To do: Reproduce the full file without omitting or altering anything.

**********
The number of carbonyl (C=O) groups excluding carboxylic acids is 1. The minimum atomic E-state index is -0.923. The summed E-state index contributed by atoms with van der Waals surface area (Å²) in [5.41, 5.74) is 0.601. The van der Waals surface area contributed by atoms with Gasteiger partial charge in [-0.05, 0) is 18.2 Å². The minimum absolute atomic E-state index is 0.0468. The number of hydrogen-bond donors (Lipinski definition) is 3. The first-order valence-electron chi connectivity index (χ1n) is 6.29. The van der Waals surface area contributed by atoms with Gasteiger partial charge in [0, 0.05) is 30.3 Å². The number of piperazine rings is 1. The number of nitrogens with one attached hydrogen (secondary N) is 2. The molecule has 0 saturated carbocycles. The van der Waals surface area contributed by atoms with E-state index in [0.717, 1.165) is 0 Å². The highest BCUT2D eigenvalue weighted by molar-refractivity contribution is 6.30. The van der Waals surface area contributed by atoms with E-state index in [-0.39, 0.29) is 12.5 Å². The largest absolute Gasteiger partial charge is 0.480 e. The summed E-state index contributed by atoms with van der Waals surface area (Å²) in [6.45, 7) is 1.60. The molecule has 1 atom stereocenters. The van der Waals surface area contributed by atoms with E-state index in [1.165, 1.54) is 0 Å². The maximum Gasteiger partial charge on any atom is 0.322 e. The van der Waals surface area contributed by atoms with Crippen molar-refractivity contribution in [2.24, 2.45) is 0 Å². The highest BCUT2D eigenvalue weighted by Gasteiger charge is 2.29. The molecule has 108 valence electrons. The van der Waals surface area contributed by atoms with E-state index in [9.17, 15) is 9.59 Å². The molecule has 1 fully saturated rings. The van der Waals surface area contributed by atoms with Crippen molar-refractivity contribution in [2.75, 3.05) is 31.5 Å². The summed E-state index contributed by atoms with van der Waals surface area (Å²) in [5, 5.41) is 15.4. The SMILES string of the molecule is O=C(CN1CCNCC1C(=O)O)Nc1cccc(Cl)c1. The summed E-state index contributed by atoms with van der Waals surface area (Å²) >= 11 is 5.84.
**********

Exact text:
The number of carbonyl (C=O) groups excluding carboxylic acids is 1. The minimum atomic E-state index is -0.923. The summed E-state index contributed by atoms with van der Waals surface area (Å²) in [5.41, 5.74) is 0.601. The van der Waals surface area contributed by atoms with Gasteiger partial charge in [-0.05, 0) is 18.2 Å². The minimum absolute atomic E-state index is 0.0468. The number of hydrogen-bond donors (Lipinski definition) is 3. The first-order valence-electron chi connectivity index (χ1n) is 6.29. The van der Waals surface area contributed by atoms with Gasteiger partial charge in [0, 0.05) is 30.3 Å². The number of piperazine rings is 1. The number of nitrogens with one attached hydrogen (secondary N) is 2. The molecule has 0 saturated carbocycles. The van der Waals surface area contributed by atoms with E-state index in [0.717, 1.165) is 0 Å². The highest BCUT2D eigenvalue weighted by molar-refractivity contribution is 6.30. The van der Waals surface area contributed by atoms with E-state index in [-0.39, 0.29) is 12.5 Å². The largest absolute Gasteiger partial charge is 0.480 e. The summed E-state index contributed by atoms with van der Waals surface area (Å²) in [6.45, 7) is 1.60. The molecule has 1 atom stereocenters. The van der Waals surface area contributed by atoms with E-state index in [1.165, 1.54) is 0 Å². The maximum Gasteiger partial charge on any atom is 0.322 e. The van der Waals surface area contributed by atoms with Crippen molar-refractivity contribution in [2.24, 2.45) is 0 Å². The highest BCUT2D eigenvalue weighted by Gasteiger charge is 2.29. The molecule has 108 valence electrons. The van der Waals surface area contributed by atoms with E-state index in [9.17, 15) is 9.59 Å². The molecule has 1 fully saturated rings. The van der Waals surface area contributed by atoms with Crippen molar-refractivity contribution in [2.75, 3.05) is 31.5 Å². The summed E-state index contributed by atoms with van der Waals surface area (Å²) in [5, 5.41) is 15.4. The SMILES string of the molecule is O=C(CN1CCNCC1C(=O)O)Nc1cccc(Cl)c1. The summed E-state index contributed by atoms with van der Waals surface area (Å²) >= 11 is 5.84.